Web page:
Second Chances – Part III
Maryanne sighed. She liked that big tree too, but it must be nine or ten feet tall, and their house had eight foot ceilings.
“I don’t think that one will fit, Amber. What do you think of the one beside it?”
“I like it, punkin’,” Luke encouraged.
“Okay, Dad. If you like it that’s the one I want too.”
Luke and Mike cut the tree down and tied it to the top of their Explorer, and then they took the tree home to decorate.
The tree thrilled Amber. “Oh, it’s so pretty!” she exclaimed. “I love the way it smells.”
“I do too,” Luke agreed. He gave Amber a quick hug. “Don’t you think it would be nice if your mother would fix us some hot chocolate to reward us for all our hard work?”
“Count me in,” Mike yelled from the kitchen where he was feeding the puppy.
Maryanne prepared the hot chocolate and wished she liked the tree as much as everyone else. All of their ornaments looked old and shabby, and she’d give anything to put up a theme tree as Kelly intended to do. Kelly had decided on a western theme, but she’d do angels. Huh! Why had she wasted her time thinking about it? They didn’t have the money to buy all new decorations.
She decided that after the kids went to bed she’d try to move the ornaments around so that the prettiest ones were on the front of the tree. Why not? They’d never notice.
The afternoon passed, and they arrived at the municipal skating party just as darkness fell. “We’ll probably have to walk a mile,” Luke muttered, but he was wrong. They found a parking place almost immediately. The kids hurried toward the pond, but Luke hung back and put his arm around Maryanne.
“Look at it, honey. It’s like a Norman Rockwell painting come to life.”
Maryanne agreed. Colored lights twinkled in all of the nearby trees while the stars shone so brightly that it seemed as if you could reach heavenward and pluck them if you wished.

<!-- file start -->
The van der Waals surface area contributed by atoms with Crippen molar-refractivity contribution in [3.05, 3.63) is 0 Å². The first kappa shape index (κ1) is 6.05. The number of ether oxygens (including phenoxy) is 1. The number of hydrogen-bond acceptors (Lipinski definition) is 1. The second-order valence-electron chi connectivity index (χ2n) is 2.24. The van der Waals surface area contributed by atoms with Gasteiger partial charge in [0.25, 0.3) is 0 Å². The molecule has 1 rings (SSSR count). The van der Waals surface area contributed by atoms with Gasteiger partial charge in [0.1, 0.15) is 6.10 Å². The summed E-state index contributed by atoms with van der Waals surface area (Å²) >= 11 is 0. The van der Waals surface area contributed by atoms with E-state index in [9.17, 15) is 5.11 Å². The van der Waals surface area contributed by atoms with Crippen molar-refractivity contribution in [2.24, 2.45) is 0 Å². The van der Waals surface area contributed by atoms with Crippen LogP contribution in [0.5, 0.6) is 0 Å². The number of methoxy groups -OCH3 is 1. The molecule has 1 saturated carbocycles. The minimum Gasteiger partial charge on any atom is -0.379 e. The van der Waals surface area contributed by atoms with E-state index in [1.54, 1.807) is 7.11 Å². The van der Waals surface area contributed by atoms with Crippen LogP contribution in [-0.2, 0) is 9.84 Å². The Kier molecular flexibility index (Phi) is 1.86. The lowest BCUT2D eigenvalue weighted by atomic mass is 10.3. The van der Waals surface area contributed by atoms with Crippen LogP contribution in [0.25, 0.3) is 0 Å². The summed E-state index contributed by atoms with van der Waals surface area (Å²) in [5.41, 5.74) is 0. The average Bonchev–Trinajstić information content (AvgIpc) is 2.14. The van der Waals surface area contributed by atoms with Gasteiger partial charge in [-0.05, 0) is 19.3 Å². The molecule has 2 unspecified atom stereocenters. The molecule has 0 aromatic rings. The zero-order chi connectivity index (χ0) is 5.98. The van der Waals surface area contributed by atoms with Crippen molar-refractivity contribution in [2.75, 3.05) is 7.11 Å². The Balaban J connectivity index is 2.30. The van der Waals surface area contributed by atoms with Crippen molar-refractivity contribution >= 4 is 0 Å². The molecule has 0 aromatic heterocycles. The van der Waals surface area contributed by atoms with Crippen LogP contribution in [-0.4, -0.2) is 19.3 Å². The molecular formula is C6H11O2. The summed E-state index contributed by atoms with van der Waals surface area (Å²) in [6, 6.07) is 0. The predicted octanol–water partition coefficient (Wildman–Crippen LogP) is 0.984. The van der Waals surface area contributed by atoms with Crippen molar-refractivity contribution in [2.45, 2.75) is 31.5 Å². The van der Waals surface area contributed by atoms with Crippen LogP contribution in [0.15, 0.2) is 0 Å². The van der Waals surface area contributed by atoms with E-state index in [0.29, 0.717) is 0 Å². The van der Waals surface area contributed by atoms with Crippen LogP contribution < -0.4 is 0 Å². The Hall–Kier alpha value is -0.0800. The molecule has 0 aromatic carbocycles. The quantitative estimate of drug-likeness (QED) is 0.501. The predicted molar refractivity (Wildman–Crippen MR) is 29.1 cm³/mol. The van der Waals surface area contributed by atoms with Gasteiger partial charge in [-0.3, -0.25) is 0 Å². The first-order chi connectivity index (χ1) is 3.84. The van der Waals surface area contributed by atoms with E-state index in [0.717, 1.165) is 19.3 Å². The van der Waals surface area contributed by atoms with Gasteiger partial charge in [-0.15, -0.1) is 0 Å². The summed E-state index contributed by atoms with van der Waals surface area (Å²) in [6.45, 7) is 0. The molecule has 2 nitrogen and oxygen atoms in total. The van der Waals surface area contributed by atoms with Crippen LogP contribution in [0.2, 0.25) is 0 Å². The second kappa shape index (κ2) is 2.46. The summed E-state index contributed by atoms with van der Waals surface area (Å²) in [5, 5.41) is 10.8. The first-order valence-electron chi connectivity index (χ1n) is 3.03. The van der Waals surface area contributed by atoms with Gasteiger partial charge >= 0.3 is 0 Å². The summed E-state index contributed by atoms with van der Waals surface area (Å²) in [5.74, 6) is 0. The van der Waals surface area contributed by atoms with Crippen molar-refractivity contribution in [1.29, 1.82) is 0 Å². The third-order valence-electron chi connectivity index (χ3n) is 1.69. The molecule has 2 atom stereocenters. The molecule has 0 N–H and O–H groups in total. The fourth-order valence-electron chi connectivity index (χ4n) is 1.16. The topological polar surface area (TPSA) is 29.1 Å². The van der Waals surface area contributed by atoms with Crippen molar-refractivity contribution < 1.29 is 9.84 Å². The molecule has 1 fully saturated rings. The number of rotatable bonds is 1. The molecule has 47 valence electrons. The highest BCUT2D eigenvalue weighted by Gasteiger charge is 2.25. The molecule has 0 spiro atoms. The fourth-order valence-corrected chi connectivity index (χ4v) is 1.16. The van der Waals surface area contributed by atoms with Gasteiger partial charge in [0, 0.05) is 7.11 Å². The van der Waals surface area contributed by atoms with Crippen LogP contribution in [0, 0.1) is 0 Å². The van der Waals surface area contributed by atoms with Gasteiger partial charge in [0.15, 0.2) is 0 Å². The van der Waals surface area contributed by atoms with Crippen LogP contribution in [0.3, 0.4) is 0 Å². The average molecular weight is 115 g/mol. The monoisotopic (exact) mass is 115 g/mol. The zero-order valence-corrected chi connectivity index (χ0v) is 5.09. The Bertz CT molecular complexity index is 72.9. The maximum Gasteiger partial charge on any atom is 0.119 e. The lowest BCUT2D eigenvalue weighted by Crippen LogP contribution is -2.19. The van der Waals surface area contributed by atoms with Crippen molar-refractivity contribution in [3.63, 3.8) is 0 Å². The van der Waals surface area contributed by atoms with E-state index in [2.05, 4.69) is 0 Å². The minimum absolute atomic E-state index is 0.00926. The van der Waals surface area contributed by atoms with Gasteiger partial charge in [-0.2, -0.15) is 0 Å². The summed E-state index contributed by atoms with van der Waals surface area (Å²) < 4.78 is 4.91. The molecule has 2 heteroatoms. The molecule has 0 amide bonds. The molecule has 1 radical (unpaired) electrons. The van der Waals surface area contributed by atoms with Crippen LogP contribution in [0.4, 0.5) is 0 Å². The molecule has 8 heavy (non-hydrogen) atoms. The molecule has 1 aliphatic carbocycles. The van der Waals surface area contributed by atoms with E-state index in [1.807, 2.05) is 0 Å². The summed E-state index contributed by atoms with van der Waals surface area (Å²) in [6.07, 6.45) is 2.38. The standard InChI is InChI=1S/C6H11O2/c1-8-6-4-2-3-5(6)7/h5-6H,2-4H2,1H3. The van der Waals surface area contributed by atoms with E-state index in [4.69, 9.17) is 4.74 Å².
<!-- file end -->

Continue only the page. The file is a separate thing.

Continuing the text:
A bonfire roared on the far bank where a group of people dressed in colorful, winter clothing warmed themselves. The scent of wood smoke and coffee filled the air, and they heard children shouting and laughing as they skated on the frozen pond.
Maryanne drew a deep breath as the smell of hot coffee wafted to her nose. “Smell that coffee, Luke.”
“Let’s go get some.”
Luke turned around. “What is it, punkin’?”
“I can’t get my skates on.”
“I’ll get the coffee while you help her,” Maryanne said.
“I’ll wait for you here.”
He dug in his pocket and withdrew ten dollars which he passed to her, and Maryanne went to find that coffee. As she had anticipated that delicious aroma had drawn a large crowd, and she had to wait. She shivered as she pulled her hood over her head and stuck her hands into her pockets. The temperature had dropped a good bit after night fell.
She finally got her coffee and paid for it. She tried to hurry because Luke would wonder what had happened to her, but the lid popped off one of the cups and fell to the ground. Great. She’d have to recap it or she’d spill the coffee.
When she bent over to get the lid she noticed the couple who sat on a bench with their back to her. She recognized Kelly and got ready to call a cheerful hello, but the words died in her throat when she heard Kelly say, “Chip, I wish you had asked me before you hired Luke Tinsley to do the decorations.”